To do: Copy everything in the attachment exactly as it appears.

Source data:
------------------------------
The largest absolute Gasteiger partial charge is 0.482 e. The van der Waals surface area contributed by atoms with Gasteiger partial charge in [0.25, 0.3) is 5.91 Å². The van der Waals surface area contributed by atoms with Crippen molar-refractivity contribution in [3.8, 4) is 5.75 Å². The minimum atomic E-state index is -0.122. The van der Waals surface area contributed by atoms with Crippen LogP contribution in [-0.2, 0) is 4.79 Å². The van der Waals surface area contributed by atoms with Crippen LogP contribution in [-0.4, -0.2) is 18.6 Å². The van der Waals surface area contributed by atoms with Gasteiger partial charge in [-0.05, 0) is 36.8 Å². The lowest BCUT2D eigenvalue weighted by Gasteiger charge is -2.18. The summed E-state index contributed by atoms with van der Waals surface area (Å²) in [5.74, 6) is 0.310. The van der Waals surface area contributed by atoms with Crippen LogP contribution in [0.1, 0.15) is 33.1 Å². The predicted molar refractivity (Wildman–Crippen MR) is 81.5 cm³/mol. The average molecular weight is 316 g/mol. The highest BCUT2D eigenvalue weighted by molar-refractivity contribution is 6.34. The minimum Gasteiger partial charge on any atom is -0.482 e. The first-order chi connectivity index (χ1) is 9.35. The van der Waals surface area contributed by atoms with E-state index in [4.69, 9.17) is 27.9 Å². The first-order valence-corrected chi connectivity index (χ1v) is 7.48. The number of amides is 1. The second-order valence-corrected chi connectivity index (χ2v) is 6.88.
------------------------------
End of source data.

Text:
The largest absolute Gasteiger partial charge is 0.482 e. The van der Waals surface area contributed by atoms with Gasteiger partial charge in [0.25, 0.3) is 5.91 Å². The van der Waals surface area contributed by atoms with Crippen molar-refractivity contribution in [3.8, 4) is 5.75 Å². The minimum atomic E-state index is -0.122. The van der Waals surface area contributed by atoms with Crippen LogP contribution in [-0.2, 0) is 4.79 Å². The van der Waals surface area contributed by atoms with Crippen LogP contribution in [-0.4, -0.2) is 18.6 Å². The van der Waals surface area contributed by atoms with Gasteiger partial charge in [-0.05, 0) is 36.8 Å². The lowest BCUT2D eigenvalue weighted by Gasteiger charge is -2.18. The summed E-state index contributed by atoms with van der Waals surface area (Å²) in [5.74, 6) is 0.310. The van der Waals surface area contributed by atoms with Crippen LogP contribution in [0.1, 0.15) is 33.1 Å². The predicted molar refractivity (Wildman–Crippen MR) is 81.5 cm³/mol. The average molecular weight is 316 g/mol. The highest BCUT2D eigenvalue weighted by molar-refractivity contribution is 6.34. The minimum Gasteiger partial charge on any atom is -0.482 e. The first-order chi connectivity index (χ1) is 9.35. The van der Waals surface area contributed by atoms with E-state index in [4.69, 9.17) is 27.9 Å². The first-order valence-corrected chi connectivity index (χ1v) is 7.48. The number of amides is 1. The second-order valence-corrected chi connectivity index (χ2v) is 6.88.